1. Bitcoin fell to a two-week low on Wednesday. The US Securities and Exchange Commission warned of “potentially unlawful” systems that trade crypto-currencies, which investors may use with an unearned sense of safety.
2. Twitter is taking measures to prevent cryptocurrency-related accounts from running scams on its platform.“We’re aware of this form of manipulation and are proactively implementing a number of signals to prevent these types of accounts from engaging with others in a deceptive manner,” Twitter said in a statement.
3. Goldman Sachs is starting to move some senior bankers to Frankfurt in preparation for Britain’s exit from the European Union. “We’re starting to build infrastructure by making transfers and moving senior people to Frankfurt,” an executive said.
4. French companies will have three years to erase their gender pay gaps or face possible fines. Men are on average paid 9% more than women in France, even though the law has required equal pay for the same work for the past 45 years.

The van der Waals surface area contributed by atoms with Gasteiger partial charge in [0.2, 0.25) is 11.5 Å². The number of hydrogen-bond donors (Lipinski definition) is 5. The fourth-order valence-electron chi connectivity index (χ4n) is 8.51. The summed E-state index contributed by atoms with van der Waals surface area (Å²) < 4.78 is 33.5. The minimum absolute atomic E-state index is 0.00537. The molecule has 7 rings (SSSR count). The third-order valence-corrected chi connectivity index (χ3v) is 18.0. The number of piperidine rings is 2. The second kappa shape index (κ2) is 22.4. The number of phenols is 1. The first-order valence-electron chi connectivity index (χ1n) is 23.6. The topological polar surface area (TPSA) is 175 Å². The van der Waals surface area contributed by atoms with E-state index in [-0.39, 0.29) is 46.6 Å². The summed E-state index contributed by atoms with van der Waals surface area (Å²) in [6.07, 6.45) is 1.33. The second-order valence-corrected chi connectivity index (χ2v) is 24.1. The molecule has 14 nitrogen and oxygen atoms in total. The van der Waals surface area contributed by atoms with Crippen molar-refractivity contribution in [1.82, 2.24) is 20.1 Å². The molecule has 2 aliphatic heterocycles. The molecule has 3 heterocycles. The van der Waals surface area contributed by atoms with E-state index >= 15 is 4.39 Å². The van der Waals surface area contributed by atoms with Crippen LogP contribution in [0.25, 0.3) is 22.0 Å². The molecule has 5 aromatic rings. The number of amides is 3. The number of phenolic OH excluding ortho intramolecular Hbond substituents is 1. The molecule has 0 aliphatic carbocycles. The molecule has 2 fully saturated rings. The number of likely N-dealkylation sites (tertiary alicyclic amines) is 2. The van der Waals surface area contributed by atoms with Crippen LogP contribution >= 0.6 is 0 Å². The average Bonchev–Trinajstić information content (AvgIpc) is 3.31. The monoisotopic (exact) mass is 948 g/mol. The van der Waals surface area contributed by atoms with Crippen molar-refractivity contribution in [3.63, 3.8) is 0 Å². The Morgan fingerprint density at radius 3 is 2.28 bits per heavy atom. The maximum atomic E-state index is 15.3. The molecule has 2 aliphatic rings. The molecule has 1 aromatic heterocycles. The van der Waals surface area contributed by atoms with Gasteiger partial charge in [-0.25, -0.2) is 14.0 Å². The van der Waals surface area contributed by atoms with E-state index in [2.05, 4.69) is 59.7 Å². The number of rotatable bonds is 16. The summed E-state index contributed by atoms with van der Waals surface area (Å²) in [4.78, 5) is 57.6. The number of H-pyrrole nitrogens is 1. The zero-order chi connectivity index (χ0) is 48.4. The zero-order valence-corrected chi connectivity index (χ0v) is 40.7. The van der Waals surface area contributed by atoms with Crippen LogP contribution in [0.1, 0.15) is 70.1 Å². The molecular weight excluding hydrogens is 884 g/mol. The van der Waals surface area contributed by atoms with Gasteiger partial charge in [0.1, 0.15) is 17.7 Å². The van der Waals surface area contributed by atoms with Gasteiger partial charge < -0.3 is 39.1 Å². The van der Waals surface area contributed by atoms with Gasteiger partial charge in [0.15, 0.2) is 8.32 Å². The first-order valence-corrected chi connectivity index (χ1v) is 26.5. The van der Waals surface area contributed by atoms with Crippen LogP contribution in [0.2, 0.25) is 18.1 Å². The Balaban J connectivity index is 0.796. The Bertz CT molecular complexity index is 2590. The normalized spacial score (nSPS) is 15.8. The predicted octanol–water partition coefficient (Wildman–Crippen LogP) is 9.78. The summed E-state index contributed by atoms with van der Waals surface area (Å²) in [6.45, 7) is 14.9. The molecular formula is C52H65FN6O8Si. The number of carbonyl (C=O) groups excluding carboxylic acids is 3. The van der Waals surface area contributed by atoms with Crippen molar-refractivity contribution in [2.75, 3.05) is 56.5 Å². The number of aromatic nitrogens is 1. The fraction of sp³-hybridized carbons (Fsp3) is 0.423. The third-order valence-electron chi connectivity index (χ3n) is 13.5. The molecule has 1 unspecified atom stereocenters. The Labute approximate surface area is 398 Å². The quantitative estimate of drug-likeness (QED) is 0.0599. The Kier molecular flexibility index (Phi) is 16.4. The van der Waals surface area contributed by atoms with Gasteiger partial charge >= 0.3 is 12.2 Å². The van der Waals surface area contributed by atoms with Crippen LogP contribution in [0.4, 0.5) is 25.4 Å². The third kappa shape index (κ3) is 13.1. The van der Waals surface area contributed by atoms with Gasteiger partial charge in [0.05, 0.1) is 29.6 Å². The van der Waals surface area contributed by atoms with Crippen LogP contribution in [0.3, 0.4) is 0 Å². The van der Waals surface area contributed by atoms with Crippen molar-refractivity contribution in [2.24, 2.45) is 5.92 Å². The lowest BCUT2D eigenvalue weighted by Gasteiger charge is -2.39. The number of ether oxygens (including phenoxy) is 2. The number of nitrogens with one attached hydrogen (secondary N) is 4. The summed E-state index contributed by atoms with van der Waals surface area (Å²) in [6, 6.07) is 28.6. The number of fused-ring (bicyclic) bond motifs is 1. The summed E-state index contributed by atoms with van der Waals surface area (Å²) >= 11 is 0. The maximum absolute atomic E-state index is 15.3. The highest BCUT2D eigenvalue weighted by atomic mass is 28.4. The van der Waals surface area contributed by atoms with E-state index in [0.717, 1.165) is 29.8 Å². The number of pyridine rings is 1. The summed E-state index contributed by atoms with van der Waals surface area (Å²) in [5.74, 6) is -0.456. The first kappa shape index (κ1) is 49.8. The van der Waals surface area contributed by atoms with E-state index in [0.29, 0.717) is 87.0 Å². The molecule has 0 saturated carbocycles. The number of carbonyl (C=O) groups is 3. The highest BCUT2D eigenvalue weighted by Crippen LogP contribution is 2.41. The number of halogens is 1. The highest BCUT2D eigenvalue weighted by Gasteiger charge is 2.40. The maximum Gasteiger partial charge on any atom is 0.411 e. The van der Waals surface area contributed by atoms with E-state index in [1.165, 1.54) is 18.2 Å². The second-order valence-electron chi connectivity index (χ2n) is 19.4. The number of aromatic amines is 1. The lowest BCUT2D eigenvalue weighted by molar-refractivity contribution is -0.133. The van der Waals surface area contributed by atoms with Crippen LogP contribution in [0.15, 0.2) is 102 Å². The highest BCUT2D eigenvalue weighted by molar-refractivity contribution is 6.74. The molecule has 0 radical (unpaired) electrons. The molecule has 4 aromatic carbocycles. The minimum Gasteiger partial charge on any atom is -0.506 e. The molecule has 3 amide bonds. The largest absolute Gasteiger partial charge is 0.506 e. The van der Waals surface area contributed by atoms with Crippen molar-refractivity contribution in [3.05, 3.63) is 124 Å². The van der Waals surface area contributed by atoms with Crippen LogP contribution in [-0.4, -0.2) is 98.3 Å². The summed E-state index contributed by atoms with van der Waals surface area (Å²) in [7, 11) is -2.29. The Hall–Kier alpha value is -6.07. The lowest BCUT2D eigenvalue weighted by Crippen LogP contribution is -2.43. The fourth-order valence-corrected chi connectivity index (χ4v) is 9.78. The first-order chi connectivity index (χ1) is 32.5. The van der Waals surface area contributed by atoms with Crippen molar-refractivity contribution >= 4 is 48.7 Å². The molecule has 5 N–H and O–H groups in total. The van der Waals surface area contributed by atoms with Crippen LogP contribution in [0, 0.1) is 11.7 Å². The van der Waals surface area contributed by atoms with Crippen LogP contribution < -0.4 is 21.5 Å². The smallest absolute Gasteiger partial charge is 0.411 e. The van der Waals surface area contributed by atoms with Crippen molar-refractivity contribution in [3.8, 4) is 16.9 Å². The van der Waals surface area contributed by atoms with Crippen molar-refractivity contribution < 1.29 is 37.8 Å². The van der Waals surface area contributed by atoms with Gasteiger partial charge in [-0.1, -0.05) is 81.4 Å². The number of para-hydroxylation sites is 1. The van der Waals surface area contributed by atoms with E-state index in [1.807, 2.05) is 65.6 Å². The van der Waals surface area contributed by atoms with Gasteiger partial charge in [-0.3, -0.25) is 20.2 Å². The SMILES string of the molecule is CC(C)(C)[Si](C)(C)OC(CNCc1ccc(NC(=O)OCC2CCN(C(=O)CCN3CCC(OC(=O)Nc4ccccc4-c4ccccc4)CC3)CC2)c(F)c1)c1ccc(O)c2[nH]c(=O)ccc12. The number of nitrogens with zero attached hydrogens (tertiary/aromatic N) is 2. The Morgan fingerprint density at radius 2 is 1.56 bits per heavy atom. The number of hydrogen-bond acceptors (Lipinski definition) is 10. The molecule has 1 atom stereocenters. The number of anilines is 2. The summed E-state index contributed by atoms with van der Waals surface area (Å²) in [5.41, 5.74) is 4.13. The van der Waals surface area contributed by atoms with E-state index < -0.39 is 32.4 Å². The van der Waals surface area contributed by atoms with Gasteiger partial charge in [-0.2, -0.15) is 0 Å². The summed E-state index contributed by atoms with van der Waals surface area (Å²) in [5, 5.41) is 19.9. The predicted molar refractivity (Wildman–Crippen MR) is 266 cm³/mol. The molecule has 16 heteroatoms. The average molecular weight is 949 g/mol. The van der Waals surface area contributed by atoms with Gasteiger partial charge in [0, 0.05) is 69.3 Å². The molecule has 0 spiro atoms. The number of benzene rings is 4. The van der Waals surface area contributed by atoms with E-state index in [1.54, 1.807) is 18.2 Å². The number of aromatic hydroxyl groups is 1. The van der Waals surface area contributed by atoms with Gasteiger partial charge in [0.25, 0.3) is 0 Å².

5. Standard Chartered is nterviewing candidates for around 20 banking jobs that it is moving to Frankfurt because of Brexit, Chief Financial Officer Andy Halford said.“Because that provides a degree of certainty irrespective of what will happen on the political front, we will continue with that,” Halford said.
6. Snapchat parent Snap Inc is laying off nearly 10% of its engineering team, or about 100 people, CNBC reported on Wednesday. The layoffs would be Snap’s largest yet and the first to affect its engineers, CNBC said.
7. Virgin Atlantic said it would offer a new type of economy seat with extra legroom. Virgin will refit the cabins of its Boeing 787 Dreamliners to offer a new type of economy seat with legroom of 34 inches (86 cms), bigger than the current economy offering of 31 inches.
8. The European Central Bank has raised no objection to the appointment of Spain’s Luis de Guindos as its next vice president. De Guindos, the only candidate for the job, would replace Portugal’s Vitor Constancio, whose term expires on May 31.
9. Delta Air Lines is picking up business on routes from Germany to the United States following the collapse of Air Berlin. “The capacity that was taken out by Air Berlin hasn’t been filled entirely,” a sales manager told Reuters.
10. Britain’s biggest carmakers told Prime Minister Theresa May that car plants would become more expensive and more complicated after Brexit. This is unless she can ensure unfettered trade with the European Union.